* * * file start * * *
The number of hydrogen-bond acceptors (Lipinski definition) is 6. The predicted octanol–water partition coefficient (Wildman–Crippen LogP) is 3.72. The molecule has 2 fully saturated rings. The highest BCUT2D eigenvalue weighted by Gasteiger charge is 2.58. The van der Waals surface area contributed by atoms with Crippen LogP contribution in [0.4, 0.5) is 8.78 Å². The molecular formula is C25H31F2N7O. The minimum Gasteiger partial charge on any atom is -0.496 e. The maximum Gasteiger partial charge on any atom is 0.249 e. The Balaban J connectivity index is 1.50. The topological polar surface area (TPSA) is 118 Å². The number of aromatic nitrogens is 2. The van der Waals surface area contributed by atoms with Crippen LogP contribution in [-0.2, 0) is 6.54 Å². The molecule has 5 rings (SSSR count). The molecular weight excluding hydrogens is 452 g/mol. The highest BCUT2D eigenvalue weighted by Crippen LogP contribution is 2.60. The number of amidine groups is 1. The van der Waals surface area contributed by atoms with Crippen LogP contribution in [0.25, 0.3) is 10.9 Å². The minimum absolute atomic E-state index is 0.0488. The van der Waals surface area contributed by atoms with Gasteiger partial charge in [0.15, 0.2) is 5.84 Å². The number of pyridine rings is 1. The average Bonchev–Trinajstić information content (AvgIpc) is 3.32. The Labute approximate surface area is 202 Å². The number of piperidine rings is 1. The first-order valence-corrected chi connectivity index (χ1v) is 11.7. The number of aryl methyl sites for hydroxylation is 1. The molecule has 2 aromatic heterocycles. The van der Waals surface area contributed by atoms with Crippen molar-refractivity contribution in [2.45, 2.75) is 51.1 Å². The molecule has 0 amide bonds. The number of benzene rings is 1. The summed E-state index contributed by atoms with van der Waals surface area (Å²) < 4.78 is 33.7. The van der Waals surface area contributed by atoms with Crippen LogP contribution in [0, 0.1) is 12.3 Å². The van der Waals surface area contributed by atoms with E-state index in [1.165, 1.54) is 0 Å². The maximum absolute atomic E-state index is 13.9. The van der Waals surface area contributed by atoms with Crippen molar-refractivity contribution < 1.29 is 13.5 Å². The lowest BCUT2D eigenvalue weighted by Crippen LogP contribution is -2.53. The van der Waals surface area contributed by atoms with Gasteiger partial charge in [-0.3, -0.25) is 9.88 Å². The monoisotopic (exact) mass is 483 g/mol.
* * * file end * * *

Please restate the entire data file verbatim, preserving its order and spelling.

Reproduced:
The number of hydrogen-bond acceptors (Lipinski definition) is 6. The predicted octanol–water partition coefficient (Wildman–Crippen LogP) is 3.72. The molecule has 2 fully saturated rings. The highest BCUT2D eigenvalue weighted by Gasteiger charge is 2.58. The van der Waals surface area contributed by atoms with Crippen LogP contribution in [0.4, 0.5) is 8.78 Å². The molecular formula is C25H31F2N7O. The minimum Gasteiger partial charge on any atom is -0.496 e. The maximum Gasteiger partial charge on any atom is 0.249 e. The Balaban J connectivity index is 1.50. The topological polar surface area (TPSA) is 118 Å². The number of aromatic nitrogens is 2. The van der Waals surface area contributed by atoms with Crippen LogP contribution in [-0.2, 0) is 6.54 Å². The molecule has 5 rings (SSSR count). The molecular weight excluding hydrogens is 452 g/mol. The highest BCUT2D eigenvalue weighted by Crippen LogP contribution is 2.60. The number of amidine groups is 1. The van der Waals surface area contributed by atoms with Crippen LogP contribution in [0.25, 0.3) is 10.9 Å². The minimum absolute atomic E-state index is 0.0488. The van der Waals surface area contributed by atoms with Gasteiger partial charge in [0.15, 0.2) is 5.84 Å². The number of pyridine rings is 1. The average Bonchev–Trinajstić information content (AvgIpc) is 3.32. The Labute approximate surface area is 202 Å². The number of piperidine rings is 1. The first-order valence-corrected chi connectivity index (χ1v) is 11.7. The number of aryl methyl sites for hydroxylation is 1. The molecule has 2 aromatic heterocycles. The van der Waals surface area contributed by atoms with Crippen molar-refractivity contribution in [2.45, 2.75) is 51.1 Å². The molecule has 0 amide bonds. The number of benzene rings is 1. The summed E-state index contributed by atoms with van der Waals surface area (Å²) < 4.78 is 33.7. The van der Waals surface area contributed by atoms with Crippen LogP contribution in [0, 0.1) is 12.3 Å². The van der Waals surface area contributed by atoms with E-state index in [1.165, 1.54) is 0 Å². The maximum absolute atomic E-state index is 13.9. The van der Waals surface area contributed by atoms with Crippen molar-refractivity contribution < 1.29 is 13.5 Å². The lowest BCUT2D eigenvalue weighted by Crippen LogP contribution is -2.53. The van der Waals surface area contributed by atoms with Gasteiger partial charge in [-0.3, -0.25) is 9.88 Å². The monoisotopic (exact) mass is 483 g/mol.